Cholesterol-reducing drugs known as statins are hugely popular and highly profitable. It’s a shame, then, that they aren’t very effective. I say this because while they have been shown to reduce the risk of cardiovascular events such as heart attacks, they do not reduce the overall risk of death when essentially healthy individuals are being treated. This was the conclusion of an analysis of 8 studies which had been performed using individuals with no previous diagnosis of cardiovascular disease . This analysis also revealed that for one individual to be protected from a cardiovascular event (heart attack or stroke) over a 5-year period, 67 people would need to be treated.
Other evidence analysing the effectiveness of the national treatment guidelines in the USA, Canada, the UK and New Zealand has revealed the so-called ‘number needed to treat’ (NNT) varies from 108-198 . These startlingly high NNTs have caused some to question whether statins are really the wonder drugs some would have us believe them to be.
But wait, it gets worse. Because the limited ‘benefits’ of statins seems to be confined mainly to men. The research has found that even in women with diagnosed cardiovascular disease and/or history of heart attack or stroke, statins do not reduce overall risk of death. And in healthy women, they don’t reduce the risk of cardiovascular events (heart attacks and strokes) either. The crashing failure of statins in women was fully elucidated in an analysis from British GP Malcolm Kendrick in the BMJ last year .
The singular failure of statin drugs to help women was highlighted this week in the British Medical Journal . In a news piece, our attention was brought to an analysis from a professor of law and a professor of clinical epidemiology in the USA. The paper focuses on the most widely prescribed statin of all – atorvastatin (Lipitor) . It looks at the evidence for the effectiveness of this drug in treating essentially women with no history of cardiovascular disease. In line with previous evidence on statins, there was no significant benefit to be found.
But the authors of this analysis go further by questioning the fact that when Lipitor is promoted and advertised, there’s plenty of talk about the fact that it reduces the risk of heart attacks, but no mention of it’s stunning lack of success with regard in women. They accuse Lipitor’s manufacturers of a lack of candour here, and also ask questions of the Food and Drug Administration (FDA) in the USA. At a bare minimum, they say, the FDA should be using its muscle to protect people against misleading marketing. They also suggest that women who have paid out of their pockets as a result of false promises should be compensated for the money they’ve effectively wasted.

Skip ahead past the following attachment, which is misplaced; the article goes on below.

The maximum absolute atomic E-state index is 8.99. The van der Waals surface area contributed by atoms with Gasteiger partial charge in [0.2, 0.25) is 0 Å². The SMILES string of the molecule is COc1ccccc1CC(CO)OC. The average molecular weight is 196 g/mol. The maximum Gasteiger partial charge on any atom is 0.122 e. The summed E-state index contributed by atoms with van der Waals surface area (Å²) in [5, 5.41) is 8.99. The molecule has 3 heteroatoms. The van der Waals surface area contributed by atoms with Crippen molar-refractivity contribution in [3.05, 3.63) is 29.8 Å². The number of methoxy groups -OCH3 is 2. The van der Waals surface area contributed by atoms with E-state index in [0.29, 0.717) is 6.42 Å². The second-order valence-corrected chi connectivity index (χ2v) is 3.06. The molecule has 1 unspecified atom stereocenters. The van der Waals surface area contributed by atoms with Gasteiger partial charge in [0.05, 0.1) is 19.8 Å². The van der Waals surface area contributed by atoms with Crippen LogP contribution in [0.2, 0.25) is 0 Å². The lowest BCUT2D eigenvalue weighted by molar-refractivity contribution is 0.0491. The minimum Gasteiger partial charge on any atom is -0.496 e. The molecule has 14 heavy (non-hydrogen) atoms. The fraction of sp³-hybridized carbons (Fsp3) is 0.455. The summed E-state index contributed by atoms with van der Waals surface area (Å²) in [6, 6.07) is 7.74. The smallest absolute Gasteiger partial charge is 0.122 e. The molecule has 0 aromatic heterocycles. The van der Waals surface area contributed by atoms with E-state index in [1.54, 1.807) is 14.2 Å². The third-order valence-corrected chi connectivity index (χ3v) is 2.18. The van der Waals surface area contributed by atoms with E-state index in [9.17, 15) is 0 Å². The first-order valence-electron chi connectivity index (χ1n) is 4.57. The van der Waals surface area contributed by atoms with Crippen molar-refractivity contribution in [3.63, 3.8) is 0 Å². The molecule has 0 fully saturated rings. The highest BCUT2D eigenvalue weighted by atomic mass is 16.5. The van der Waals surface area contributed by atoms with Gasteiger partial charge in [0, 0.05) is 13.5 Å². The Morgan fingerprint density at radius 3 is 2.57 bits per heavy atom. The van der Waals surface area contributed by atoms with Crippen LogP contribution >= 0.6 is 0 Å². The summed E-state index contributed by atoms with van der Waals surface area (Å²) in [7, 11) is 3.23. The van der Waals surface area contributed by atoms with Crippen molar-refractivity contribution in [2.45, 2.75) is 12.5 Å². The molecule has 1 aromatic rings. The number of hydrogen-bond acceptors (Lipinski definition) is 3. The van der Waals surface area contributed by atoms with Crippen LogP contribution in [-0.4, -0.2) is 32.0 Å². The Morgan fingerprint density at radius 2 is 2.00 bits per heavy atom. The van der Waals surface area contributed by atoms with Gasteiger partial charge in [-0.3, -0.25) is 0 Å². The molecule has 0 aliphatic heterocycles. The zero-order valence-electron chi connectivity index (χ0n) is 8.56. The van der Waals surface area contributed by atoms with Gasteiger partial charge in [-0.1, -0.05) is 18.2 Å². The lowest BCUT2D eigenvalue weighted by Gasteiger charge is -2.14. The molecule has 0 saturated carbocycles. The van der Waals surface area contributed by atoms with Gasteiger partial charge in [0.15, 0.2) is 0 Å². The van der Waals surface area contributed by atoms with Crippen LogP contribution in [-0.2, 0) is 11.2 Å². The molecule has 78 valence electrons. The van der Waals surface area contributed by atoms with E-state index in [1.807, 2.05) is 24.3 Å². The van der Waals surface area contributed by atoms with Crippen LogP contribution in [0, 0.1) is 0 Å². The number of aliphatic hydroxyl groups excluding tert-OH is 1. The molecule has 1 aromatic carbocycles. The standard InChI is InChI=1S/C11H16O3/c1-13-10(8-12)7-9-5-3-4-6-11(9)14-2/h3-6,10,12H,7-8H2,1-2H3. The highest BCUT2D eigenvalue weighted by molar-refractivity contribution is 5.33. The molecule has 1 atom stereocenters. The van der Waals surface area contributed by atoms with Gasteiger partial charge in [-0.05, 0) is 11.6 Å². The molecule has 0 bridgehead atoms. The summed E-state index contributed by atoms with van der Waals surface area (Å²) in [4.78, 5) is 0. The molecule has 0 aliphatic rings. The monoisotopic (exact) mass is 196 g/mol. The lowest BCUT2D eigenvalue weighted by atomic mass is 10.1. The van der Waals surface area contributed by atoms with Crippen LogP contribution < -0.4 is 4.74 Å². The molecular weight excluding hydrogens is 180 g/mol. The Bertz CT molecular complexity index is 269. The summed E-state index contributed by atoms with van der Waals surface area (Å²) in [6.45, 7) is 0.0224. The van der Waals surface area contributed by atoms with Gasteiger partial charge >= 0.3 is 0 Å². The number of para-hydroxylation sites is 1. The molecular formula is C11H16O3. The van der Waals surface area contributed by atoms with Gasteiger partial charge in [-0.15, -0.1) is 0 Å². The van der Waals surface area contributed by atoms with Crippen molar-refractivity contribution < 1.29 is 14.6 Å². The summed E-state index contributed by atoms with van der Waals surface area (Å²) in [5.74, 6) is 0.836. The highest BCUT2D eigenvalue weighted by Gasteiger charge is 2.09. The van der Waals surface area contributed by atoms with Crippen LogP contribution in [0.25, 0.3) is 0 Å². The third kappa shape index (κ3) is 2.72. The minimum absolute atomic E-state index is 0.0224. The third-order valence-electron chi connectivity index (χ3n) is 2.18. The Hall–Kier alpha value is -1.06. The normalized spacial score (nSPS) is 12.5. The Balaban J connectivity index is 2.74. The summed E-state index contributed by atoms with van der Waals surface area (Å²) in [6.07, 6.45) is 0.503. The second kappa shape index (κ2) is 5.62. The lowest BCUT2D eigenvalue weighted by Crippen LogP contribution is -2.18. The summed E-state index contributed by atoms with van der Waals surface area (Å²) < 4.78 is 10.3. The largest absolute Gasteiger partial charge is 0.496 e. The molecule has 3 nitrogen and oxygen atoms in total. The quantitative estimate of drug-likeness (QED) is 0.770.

The authors conclude: Our findings indicate that each year reasonably healthy women spend billions of dollars on drugs in the hope of preventing heart attacks but that scientific evidence supporting their hope does not exist.
According to the BMJ new piece, Pfizer have responded to the article in the form of a statement, which I can’t locate on the web. In this statement, Pfizer claims that “Cardiovascular disease is a major cause of death in women as well as men and it ultimately kills as many women as men. However, onset of disease is delayed by some 10-15 years in women compared to men; thus the National Institutes for Health (NIH) ATP III guidelines define age as a risk factor in women at age 55, compared to age 45 for men. In addition, the AHA CVD Guidelines for Women were updated in 2007 and recommend that healthcare professionals should focus on women’s lifetime heart disease risk, not just short-term risk.”
Let this not distract us from the fact, I say, that statins have not been shown to benefit essentially healthy women. And let’s not forget either that for each person that benefits from taking statins, many, many others don’t.
1. Abramson J, Wright JM. Are lipid-lowering guidelines evidence-based? Lancet 2007;369:168-169
2. Manuel DG, et al. Effectiveness and efficiency of different guidelines on statin treatment for preventing deaths from coronary heart disease: modeling study. BMJ 2006;332:1419
3. Kenrick M. Should women be offered cholesterol lowering drugs to prevent cardiovascular disease? No. BMJ 2007;334:983
4. Dobson R. Atorvastatin advertising misled over benefits for women, study claims. BMJ 2008;337:a2209
5. Eisenberg T, et al. Statins and Adverse Cardiovascular Events in Moderate-Risk Females: A Statistical and Legal Analysis with Implications for FDA Preemption Claims. Journal of Empirical Legal Studies. Published Online: Sep 5 2008